Set off the anchor by applying it in exactly the same way, and discover if they go back into state.

There are four keys to successful anchoring:

The first is the intensity of the response, or the congruity of the state. In anchoring, we're looking for a fully associated intense state. You may ask, "Are you seeing yourself or are you in your own body?" We want them to be in their own body (associated).

The second element is the timing of the anchor. The anchor should be applied just before the peak. If you hold it too long, then you may find that the person has gone beyond the first experience into a second, into another state, and the two states may be linked.

The stimulus should also be unique. The uniqueness of the stimulus is important because if you set up an anchor on an area of the body (assuming a kinesthetic anchor) that is touched a lot, such as a handshake, then the anchor will become weakened with time (diluted) because it will be set off by other people. So you will want to provide an anchor that is in a unique area of the body. Often an NLP professional will use an ear to set up an anchor or ask you to put a series of positive anchors in a fist.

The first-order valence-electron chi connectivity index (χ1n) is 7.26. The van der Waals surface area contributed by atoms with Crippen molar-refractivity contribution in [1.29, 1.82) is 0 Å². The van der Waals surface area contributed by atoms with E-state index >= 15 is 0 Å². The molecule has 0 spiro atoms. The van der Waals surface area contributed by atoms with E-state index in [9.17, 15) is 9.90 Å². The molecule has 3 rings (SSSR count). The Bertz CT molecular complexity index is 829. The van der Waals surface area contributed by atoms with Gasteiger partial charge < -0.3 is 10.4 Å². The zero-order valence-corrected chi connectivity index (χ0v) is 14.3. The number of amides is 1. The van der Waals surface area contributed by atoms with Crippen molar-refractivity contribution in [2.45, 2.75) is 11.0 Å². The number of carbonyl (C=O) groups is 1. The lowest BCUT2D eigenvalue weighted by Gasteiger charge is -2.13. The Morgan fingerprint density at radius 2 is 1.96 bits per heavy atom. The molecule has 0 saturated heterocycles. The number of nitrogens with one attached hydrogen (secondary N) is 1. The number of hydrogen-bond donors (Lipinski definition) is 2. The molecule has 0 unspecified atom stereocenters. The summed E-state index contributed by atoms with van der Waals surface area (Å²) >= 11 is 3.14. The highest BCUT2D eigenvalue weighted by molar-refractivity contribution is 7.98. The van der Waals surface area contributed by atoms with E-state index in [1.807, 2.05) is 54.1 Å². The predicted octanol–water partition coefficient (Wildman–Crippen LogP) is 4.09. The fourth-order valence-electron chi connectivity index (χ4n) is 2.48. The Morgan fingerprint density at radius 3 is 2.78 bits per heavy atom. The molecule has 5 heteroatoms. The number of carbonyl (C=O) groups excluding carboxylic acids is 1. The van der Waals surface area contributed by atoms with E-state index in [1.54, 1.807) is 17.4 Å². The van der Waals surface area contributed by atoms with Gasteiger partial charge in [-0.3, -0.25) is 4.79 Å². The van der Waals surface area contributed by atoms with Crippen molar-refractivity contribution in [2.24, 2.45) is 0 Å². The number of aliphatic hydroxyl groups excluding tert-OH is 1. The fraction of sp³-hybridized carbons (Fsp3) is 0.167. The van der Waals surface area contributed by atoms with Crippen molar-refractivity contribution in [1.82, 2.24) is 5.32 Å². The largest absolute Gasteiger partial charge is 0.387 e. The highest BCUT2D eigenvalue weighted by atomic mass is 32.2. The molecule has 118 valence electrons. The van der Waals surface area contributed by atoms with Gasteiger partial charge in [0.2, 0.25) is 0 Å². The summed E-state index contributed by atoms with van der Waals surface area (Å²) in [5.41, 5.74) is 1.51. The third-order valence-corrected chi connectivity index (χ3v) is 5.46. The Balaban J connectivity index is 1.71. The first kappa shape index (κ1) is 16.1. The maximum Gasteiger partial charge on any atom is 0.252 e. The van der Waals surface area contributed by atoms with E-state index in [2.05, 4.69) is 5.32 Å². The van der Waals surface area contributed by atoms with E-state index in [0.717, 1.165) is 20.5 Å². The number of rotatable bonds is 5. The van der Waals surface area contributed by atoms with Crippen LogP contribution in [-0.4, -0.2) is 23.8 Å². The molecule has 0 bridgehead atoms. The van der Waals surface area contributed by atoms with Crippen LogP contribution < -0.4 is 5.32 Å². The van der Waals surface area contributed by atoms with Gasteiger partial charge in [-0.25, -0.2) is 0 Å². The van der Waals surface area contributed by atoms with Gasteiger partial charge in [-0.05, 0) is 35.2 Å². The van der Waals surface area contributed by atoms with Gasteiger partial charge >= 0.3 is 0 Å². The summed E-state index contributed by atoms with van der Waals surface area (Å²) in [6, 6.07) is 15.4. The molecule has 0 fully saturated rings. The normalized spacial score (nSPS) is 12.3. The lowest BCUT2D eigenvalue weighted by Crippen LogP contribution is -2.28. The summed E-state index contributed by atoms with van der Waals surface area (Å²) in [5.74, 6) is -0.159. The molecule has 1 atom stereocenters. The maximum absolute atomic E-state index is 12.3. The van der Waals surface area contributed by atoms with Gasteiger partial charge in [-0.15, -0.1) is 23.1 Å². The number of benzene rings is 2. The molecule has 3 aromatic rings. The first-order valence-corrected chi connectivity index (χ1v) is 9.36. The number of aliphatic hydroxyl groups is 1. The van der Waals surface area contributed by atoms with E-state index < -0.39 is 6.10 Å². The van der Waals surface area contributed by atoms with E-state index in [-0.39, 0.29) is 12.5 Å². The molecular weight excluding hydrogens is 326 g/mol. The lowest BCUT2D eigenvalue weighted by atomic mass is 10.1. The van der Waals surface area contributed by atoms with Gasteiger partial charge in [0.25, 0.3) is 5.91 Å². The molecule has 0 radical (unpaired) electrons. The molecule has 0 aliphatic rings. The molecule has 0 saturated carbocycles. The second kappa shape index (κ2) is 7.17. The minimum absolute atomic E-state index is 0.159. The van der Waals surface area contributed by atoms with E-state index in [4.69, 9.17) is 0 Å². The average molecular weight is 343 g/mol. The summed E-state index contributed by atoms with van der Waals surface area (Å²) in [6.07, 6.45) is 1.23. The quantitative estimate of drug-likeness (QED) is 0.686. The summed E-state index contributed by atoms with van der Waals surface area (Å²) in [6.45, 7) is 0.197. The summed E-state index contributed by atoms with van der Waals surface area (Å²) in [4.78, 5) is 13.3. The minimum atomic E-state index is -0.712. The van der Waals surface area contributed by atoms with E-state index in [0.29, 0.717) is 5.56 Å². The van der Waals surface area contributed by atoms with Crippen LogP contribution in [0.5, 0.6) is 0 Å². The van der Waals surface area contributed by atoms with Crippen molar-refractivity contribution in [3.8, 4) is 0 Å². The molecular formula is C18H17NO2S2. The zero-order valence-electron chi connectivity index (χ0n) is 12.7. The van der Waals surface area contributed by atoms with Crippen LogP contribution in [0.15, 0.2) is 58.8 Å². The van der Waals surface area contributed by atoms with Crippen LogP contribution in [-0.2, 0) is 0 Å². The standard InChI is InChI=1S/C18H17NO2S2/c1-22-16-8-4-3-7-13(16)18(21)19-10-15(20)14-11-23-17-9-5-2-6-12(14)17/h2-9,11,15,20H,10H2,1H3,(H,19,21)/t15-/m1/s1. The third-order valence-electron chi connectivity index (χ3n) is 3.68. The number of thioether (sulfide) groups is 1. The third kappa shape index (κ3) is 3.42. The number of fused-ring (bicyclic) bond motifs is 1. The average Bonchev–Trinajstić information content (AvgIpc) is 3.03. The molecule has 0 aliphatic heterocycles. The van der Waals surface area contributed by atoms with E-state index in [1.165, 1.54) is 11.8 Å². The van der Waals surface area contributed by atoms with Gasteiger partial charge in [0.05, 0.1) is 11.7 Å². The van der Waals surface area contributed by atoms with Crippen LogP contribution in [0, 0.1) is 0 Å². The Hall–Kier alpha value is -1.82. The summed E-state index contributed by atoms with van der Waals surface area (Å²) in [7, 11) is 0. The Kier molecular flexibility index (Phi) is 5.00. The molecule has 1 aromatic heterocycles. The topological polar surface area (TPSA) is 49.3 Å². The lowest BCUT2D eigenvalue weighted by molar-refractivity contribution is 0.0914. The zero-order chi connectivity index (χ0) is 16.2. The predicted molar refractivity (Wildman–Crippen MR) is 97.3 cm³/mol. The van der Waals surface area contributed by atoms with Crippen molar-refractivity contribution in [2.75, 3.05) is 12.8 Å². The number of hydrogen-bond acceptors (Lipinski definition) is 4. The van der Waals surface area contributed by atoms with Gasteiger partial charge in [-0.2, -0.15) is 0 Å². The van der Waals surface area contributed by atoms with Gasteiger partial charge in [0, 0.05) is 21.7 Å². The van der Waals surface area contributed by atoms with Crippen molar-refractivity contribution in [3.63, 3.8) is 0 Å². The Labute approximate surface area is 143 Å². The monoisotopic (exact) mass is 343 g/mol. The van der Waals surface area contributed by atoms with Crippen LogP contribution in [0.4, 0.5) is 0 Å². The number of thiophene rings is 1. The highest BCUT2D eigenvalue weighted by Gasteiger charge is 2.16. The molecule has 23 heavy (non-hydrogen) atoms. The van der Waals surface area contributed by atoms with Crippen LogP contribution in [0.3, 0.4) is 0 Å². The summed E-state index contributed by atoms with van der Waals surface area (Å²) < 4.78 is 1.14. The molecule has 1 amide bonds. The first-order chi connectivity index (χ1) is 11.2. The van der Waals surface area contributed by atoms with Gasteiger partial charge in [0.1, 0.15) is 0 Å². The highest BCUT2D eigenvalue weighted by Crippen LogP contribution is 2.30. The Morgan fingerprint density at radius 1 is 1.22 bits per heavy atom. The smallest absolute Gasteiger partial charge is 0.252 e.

How long an anchor lasts depends specifically upon how unique the location is. If it's not an intense state that you're anchoring, or if you haven't stacked it, then the anchor will wear off or dilute itself more quickly. If the location is not unique it can be fired off so many times that it won't work again, because it won't be linked to the specific state.